Spotlight Conversation: Reaching the inattentive

Q: You were recently named 2008 Direct Marketer of the Year by the New England Direct Marketing Association. What do you believe are the qualities of a great direct marketer?

A: People who are creative, perhaps artistic, but also like to problem solve. They like challenges and metrics. It’s a little bit of a cliché, but it is a combina­tion of left brain and right brain. If you’re a writer and art director, but also a direct marketer, you enjoy crafting that communication — but it’s also very important that it solves a particular problem or pulls particular results for your client. Today, you also have to be open to be people’s changing habits. When I started in the business, copy really was king, and I think people read more than they do now and considered your offer for longer. People today have shorter attention spans and there are so many messages bombarding them that they have to cut to the chase a lot faster.

Q: What have you worked on recently that you are really proud of?

A: We did a campaign for Forrester with direct mail and e-mail recently that we were excited about. There’s been a huge move to e-mail because it’s so much less expensive, especially in b-to-b. The direct mail piece did really well. We thought, “Yay, direct mail still works!”

Q: What is unique about the direct marketing industry in New England?

A: New England has the oldest regional DMA in the country. People here have high expectations of how well direct marketing can do as well as how good it should look. We have great talent, so if you want to be a direct marketer this is a great place to do it because you’re surrounded by very smart people who have been in the business a long time.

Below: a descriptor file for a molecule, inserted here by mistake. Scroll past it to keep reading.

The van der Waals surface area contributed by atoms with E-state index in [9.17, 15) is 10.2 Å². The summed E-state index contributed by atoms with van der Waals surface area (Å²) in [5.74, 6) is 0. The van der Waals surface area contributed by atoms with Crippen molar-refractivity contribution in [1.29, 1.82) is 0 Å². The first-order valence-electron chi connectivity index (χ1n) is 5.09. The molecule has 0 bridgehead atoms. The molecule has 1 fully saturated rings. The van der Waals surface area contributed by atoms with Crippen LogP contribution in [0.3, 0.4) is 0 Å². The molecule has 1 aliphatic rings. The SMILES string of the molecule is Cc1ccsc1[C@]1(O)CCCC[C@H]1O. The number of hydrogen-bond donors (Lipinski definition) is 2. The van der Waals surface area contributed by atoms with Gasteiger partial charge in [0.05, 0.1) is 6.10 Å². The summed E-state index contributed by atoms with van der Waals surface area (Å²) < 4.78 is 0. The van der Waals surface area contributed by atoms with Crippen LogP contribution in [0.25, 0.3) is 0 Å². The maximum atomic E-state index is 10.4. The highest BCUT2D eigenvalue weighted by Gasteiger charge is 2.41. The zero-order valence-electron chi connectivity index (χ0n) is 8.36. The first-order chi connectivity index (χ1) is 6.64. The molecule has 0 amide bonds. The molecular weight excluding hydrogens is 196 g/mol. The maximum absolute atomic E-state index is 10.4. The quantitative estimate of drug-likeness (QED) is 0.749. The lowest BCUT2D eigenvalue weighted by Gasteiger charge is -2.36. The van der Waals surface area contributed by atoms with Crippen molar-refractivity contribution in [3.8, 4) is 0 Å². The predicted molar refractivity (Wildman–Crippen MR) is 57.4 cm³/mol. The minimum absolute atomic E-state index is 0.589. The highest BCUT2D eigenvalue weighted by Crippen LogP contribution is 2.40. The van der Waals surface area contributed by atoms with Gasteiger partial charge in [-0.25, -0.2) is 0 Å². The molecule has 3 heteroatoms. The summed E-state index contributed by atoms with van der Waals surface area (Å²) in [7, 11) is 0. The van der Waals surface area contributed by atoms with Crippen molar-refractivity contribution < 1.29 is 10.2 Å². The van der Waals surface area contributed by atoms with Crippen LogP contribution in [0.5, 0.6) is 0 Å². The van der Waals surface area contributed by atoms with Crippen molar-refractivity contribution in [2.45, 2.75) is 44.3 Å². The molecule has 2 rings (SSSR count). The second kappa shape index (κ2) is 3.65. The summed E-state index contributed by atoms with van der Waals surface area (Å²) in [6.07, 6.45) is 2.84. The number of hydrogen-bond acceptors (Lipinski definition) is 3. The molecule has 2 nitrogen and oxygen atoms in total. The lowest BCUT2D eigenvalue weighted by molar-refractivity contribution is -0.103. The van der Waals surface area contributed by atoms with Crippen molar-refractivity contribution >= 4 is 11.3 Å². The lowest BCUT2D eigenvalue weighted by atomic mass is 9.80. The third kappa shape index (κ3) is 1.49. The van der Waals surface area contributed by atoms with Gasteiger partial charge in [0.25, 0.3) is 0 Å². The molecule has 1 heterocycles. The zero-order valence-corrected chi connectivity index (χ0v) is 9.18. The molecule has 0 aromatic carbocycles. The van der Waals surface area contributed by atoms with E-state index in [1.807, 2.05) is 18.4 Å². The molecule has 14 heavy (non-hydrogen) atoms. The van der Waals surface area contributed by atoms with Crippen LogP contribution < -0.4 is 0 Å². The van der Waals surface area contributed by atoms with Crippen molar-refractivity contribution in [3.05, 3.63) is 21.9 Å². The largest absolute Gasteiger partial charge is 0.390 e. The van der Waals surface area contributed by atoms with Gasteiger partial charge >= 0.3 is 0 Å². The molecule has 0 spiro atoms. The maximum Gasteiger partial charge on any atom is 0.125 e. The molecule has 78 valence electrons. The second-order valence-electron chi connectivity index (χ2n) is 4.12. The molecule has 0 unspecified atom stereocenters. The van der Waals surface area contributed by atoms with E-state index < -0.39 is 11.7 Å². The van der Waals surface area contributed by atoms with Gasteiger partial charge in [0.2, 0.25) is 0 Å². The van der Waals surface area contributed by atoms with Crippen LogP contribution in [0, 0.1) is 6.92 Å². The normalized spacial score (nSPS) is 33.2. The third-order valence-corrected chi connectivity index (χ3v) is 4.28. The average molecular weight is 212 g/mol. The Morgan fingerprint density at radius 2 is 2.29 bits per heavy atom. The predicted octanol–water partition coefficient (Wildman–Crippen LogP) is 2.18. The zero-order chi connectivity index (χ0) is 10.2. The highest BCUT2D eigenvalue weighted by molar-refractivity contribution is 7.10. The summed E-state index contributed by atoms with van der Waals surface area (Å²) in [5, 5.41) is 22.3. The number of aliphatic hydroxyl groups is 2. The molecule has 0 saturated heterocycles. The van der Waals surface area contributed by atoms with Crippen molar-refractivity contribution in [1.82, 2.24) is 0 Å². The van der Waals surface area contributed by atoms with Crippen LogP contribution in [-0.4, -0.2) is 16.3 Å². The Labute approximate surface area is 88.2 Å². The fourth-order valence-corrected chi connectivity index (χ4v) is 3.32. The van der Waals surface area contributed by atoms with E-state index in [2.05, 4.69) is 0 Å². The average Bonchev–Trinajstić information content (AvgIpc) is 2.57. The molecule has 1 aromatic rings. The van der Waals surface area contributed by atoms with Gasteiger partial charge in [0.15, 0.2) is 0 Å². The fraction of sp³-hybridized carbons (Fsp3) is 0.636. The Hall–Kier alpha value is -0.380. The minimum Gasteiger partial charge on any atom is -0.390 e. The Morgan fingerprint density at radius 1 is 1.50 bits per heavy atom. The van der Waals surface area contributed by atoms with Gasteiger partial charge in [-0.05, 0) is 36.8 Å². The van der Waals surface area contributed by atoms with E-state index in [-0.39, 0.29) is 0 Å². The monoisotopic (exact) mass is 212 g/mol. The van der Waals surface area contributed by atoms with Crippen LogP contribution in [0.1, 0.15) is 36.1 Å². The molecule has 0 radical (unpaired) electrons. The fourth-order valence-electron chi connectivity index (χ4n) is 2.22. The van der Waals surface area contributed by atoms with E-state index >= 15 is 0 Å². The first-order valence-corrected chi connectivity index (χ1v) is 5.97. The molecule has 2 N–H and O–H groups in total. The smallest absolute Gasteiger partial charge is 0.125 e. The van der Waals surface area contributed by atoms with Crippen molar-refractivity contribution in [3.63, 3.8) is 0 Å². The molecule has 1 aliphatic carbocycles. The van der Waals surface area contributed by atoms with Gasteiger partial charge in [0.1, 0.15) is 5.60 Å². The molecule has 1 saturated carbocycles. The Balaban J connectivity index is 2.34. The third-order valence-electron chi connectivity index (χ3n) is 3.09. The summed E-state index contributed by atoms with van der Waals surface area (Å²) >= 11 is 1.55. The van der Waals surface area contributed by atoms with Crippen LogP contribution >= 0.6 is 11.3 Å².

Q: What is the biggest mistake you’ve made on the job?

A: I’ve really regretted when I let some­thing like a client’s schedule dictate what we did, as opposed to doing what we thought was the right thing. For example, offers are a very important part of a direct marketing program, and sometimes clients don’t know what their offer is yet but they’re in a hurry and want you to do everything and plug in the offer later. The times we’ve done that to please the client in the short term, we’ve short-changed the client in the long term. If someone hires you to give them your best advice, you have to deliver on that.

Q: What’s the best advice you could give to a fellow direct marketer?

A: It isn’t about you, it’s about the customer. You have to do everything to get into the customer’s shoes and get into their mindset. You have to have multiple personalities.

Q: Where do you see DM going in the next three years?

A: I think that everything we’ve done in terms of being able to work in and com­bine different media is going to become even more important. People have to focus on what’s their strategy, how they are communicating and what matters most to the person they’re talking to.

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